Testing Abuse

Email us at roglucido@gmail.com

Monday, February 21, 2005

Our Mission

EPATA is an organization of parents and educators who are concerned with the impact of high-stakes testing in California and the Central Valley. We recognize that high-stakes testing harms children and impoverishes education. Together we are working to educate policy makers and the public about the dangers of the current trend in educational reforms, and to promote authentic assessment and reform efforts which work towards equity, democracy, academic excellence, and social justice.


  • At 2:34 PM, Blogger Greg S. Goodman said…

    Many of my professional and public comments regarding testing abuses have been visible as well as vitrolic. I, therefore, welcome this forum as another opportunity to not only offer my opinions, but to dialogue with others on this very important topic.

    Assessment is an essential tool for student evaluation, and it needs to be integrated with instruction to be an effective instrument for improving student achievement. Conversely, testing that is not used for instructional purposes is a shameful waste of instructional time and taxpayer dollars. As most working professionals know, standardized, norm-referenced tests are worthless, unreliable, and invalid for the majority of test takers. As stated in Mental Measurements, group tests should never be used for individual educational placements or, by implication, high stakes decision-making.

    For anyone interested in more on this subject, I refer you to my latest book, Ubiquitous Assessment. Co-authored with Karen Carey, Ubiquitous Assessment speaks to this testing controversy and offers constructive alternatives to the use of standardized assessments.

    As always, I welcome your comments on this important and controversial issue.

    Greg S. Goodman

  • At 3:04 PM, Blogger Glenn DeVoogd said…

    California Principles for Assessment that the Educational Testing Service tests student teachers on to get credentialed:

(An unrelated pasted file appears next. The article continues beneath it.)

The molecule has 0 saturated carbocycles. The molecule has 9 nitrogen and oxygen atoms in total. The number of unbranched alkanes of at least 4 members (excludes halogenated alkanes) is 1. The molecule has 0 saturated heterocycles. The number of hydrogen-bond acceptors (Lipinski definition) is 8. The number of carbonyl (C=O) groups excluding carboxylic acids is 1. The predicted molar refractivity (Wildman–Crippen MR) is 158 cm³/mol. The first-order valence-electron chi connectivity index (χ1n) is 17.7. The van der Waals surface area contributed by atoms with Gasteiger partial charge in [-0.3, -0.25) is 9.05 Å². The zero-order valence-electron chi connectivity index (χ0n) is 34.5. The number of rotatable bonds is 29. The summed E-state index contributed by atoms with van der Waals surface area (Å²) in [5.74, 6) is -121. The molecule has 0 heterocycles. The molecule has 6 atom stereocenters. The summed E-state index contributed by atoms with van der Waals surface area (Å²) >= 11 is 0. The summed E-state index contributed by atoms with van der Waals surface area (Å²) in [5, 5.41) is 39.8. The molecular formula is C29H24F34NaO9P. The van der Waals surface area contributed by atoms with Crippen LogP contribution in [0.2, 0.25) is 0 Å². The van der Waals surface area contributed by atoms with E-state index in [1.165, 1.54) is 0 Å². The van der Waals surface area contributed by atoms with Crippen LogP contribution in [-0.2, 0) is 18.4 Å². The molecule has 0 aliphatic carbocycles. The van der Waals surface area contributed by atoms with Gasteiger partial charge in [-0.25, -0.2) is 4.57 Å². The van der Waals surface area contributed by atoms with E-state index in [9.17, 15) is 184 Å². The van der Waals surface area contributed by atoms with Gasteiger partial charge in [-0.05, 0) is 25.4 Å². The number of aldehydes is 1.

1. Use appropriate tools
    2. Use formal and informal assessments
    3. Be positive
    4. Include self assessment
    5. Plan and organize reading instruction based on ONGOING assessment.

    None of these principles are followed when high stakes tests are used.


  • At 11:16 AM, Blogger EdWonk said…

    I think that you've touched upon a nerve. I'll stop in frequently to see what you have to say.

  • At 11:54 AM, Blogger The Tablet PC In Education Blog said…

    Yes, the testing issue hits some nerves. With due respect, this argument has continued in many forms since before the first Binet test in France about 100 years ago.

    I'd like to understand your take on it.

    Aside from promoting alternatives to formal testing, how will your position increase U.S. student learning to compete with students from, say, Indonesia, Singapore and Taiwan? Bob Heiny

  • At 7:40 AM, Blogger Carnival said…

    Hi there, I was surfing the internet and I found your blog. I like the way how this all works.

    I'll come by again.

    Many thanks,

    LPN Degree Online

  • At 8:39 PM, Blogger lucyericks1120586390 said…

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  • At 10:19 AM, Blogger No Hassle Loans said…

    This comment has been removed by a blog administrator.

  • At 10:23 AM, Blogger No Hassle Loans said…

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